But nothing softened Mr. Kim’s image like the moment when he arrived at the border to meet with Mr. Moon. At Mr. Kim’s suggestion, Mr. Moon stepped across the border into the North for 10 seconds. Then Mr. Kim and Mr. Moon walked back across to the South for their meeting, holding hands, an encounter that transfixed television viewers in South Korea.
“That single gesture went beyond political language,” said Mr. Chung, the anthropologist. “The theatrics conveyed messages of trust that language alone could not.”
The summit meeting mainly rehashed old inter-Korean agreements that had never been kept, producing only a vaguely worded commitment to denuclearization and peace. But the images made the event a success, providing momentum for warmed ties between the two countries and redefining Mr. Kim in the eyes of many South Koreans.
The next morning, a South Korean newspaper filled its front and back pages with a photograph showing Mr. Moon and Mr. Kim crossing the border hand in hand. Mr. Kim, formerly vilified as the region’s most dangerous leader, was considered “trustworthy” by 77 percent of South Koreans following the meeting, according to a survey by the Korea Research Center.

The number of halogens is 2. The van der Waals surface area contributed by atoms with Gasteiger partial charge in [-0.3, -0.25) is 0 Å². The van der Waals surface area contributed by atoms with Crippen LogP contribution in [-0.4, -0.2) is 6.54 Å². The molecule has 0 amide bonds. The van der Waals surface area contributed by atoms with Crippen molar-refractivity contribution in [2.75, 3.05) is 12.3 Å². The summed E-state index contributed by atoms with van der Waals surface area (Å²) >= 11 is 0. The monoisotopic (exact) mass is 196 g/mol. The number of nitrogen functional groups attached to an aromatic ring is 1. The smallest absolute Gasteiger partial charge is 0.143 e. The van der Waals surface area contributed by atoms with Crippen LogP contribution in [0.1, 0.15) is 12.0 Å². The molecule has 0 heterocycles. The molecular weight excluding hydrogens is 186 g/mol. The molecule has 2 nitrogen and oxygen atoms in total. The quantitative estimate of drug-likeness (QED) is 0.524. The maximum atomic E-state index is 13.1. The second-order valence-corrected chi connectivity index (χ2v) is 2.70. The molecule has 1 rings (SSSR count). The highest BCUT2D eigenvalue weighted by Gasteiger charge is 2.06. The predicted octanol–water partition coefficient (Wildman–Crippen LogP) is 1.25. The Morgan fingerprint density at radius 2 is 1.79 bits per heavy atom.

“Chairman Kim’s popularity has risen rapidly among South Koreans, and so have the expectations,” Mr. Moon told Mr. Kim last month when they met for the second time at Panmunjom. He said the summit meeting especially strengthened Mr. Kim’s image among younger South Koreans, who have shaped their views of North Korea through the past decade of inter-Korean tensions and have become increasingly skeptical of reconciliation, much less reunification, with the North.
“That’s great to hear,” Mr. Kim responded, according to South Korean officials.
Critics warn of dashed expectations, reiterating their view that Mr. Kim will never abandon the nuclear weapons considered so dear to his regime’s survival and his legitimacy as leader of North Korea.